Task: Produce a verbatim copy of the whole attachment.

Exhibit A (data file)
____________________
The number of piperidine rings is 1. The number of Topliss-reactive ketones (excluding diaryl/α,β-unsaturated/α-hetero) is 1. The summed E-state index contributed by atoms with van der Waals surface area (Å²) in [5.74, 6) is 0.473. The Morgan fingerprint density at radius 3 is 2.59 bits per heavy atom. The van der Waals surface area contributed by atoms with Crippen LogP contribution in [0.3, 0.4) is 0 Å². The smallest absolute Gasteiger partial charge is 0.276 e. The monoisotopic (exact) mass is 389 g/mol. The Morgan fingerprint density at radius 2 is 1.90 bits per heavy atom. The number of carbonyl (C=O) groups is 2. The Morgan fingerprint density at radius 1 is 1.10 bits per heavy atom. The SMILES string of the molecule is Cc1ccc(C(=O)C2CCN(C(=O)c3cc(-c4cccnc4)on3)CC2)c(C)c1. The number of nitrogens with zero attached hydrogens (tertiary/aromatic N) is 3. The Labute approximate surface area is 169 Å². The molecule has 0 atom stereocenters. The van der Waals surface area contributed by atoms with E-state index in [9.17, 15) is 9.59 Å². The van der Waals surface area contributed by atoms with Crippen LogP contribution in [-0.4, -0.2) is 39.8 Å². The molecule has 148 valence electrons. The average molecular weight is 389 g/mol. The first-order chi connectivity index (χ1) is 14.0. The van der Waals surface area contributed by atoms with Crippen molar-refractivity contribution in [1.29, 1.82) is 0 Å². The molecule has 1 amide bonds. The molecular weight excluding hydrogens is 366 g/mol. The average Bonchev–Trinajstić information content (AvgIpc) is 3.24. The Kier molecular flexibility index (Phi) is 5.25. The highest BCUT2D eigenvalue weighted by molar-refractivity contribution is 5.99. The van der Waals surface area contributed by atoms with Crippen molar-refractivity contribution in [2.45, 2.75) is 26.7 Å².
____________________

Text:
The number of piperidine rings is 1. The number of Topliss-reactive ketones (excluding diaryl/α,β-unsaturated/α-hetero) is 1. The summed E-state index contributed by atoms with van der Waals surface area (Å²) in [5.74, 6) is 0.473. The Morgan fingerprint density at radius 3 is 2.59 bits per heavy atom. The van der Waals surface area contributed by atoms with Crippen LogP contribution in [0.3, 0.4) is 0 Å². The smallest absolute Gasteiger partial charge is 0.276 e. The monoisotopic (exact) mass is 389 g/mol. The Morgan fingerprint density at radius 2 is 1.90 bits per heavy atom. The number of carbonyl (C=O) groups is 2. The Morgan fingerprint density at radius 1 is 1.10 bits per heavy atom. The SMILES string of the molecule is Cc1ccc(C(=O)C2CCN(C(=O)c3cc(-c4cccnc4)on3)CC2)c(C)c1. The number of nitrogens with zero attached hydrogens (tertiary/aromatic N) is 3. The Labute approximate surface area is 169 Å². The molecule has 0 atom stereocenters. The van der Waals surface area contributed by atoms with E-state index in [9.17, 15) is 9.59 Å². The van der Waals surface area contributed by atoms with Crippen LogP contribution in [-0.4, -0.2) is 39.8 Å². The molecule has 148 valence electrons. The average molecular weight is 389 g/mol. The first-order chi connectivity index (χ1) is 14.0. The van der Waals surface area contributed by atoms with Crippen molar-refractivity contribution in [1.29, 1.82) is 0 Å². The molecule has 1 amide bonds. The molecular weight excluding hydrogens is 366 g/mol. The average Bonchev–Trinajstić information content (AvgIpc) is 3.24. The Kier molecular flexibility index (Phi) is 5.25. The highest BCUT2D eigenvalue weighted by molar-refractivity contribution is 5.99. The van der Waals surface area contributed by atoms with Crippen molar-refractivity contribution in [2.45, 2.75) is 26.7 Å².